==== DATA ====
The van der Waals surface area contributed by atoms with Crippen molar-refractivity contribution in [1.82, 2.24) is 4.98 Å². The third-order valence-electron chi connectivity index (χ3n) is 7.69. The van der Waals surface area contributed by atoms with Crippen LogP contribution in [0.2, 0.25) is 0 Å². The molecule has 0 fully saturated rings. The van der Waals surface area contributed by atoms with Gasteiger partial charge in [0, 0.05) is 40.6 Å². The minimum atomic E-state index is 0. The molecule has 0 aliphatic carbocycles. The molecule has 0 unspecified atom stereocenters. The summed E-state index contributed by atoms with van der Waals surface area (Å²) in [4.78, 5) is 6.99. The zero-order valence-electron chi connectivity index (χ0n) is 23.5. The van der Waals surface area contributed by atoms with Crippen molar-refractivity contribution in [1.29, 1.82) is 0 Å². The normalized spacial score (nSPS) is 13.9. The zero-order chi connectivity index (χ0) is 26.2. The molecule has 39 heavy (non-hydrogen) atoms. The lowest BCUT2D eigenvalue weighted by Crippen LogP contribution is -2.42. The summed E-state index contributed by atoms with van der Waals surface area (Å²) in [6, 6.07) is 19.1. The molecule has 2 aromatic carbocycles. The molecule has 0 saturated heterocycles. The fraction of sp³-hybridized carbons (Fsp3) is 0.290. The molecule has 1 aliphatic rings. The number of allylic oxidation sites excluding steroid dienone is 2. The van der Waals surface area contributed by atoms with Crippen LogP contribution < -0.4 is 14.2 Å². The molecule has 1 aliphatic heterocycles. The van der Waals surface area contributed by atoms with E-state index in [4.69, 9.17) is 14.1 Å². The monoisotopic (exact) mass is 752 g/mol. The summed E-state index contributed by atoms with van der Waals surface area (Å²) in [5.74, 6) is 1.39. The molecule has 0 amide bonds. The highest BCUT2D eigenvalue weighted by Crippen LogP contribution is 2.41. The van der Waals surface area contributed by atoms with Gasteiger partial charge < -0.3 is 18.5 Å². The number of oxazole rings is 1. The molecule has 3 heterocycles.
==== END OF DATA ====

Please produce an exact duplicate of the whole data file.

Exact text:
The van der Waals surface area contributed by atoms with Crippen molar-refractivity contribution in [1.82, 2.24) is 4.98 Å². The third-order valence-electron chi connectivity index (χ3n) is 7.69. The van der Waals surface area contributed by atoms with Crippen LogP contribution in [0.2, 0.25) is 0 Å². The molecule has 0 fully saturated rings. The van der Waals surface area contributed by atoms with Gasteiger partial charge in [0, 0.05) is 40.6 Å². The minimum atomic E-state index is 0. The molecule has 0 aliphatic carbocycles. The molecule has 0 unspecified atom stereocenters. The summed E-state index contributed by atoms with van der Waals surface area (Å²) in [4.78, 5) is 6.99. The zero-order valence-electron chi connectivity index (χ0n) is 23.5. The van der Waals surface area contributed by atoms with Crippen molar-refractivity contribution in [1.29, 1.82) is 0 Å². The normalized spacial score (nSPS) is 13.9. The zero-order chi connectivity index (χ0) is 26.2. The molecule has 39 heavy (non-hydrogen) atoms. The lowest BCUT2D eigenvalue weighted by Crippen LogP contribution is -2.42. The summed E-state index contributed by atoms with van der Waals surface area (Å²) in [6, 6.07) is 19.1. The molecule has 2 aromatic carbocycles. The molecule has 0 saturated heterocycles. The fraction of sp³-hybridized carbons (Fsp3) is 0.290. The molecule has 1 aliphatic rings. The number of allylic oxidation sites excluding steroid dienone is 2. The van der Waals surface area contributed by atoms with Crippen LogP contribution < -0.4 is 14.2 Å². The molecule has 1 aliphatic heterocycles. The van der Waals surface area contributed by atoms with E-state index in [4.69, 9.17) is 14.1 Å². The monoisotopic (exact) mass is 752 g/mol. The summed E-state index contributed by atoms with van der Waals surface area (Å²) in [5.74, 6) is 1.39. The molecule has 0 amide bonds. The highest BCUT2D eigenvalue weighted by Crippen LogP contribution is 2.41. The van der Waals surface area contributed by atoms with Gasteiger partial charge < -0.3 is 18.5 Å². The number of oxazole rings is 1. The molecule has 3 heterocycles.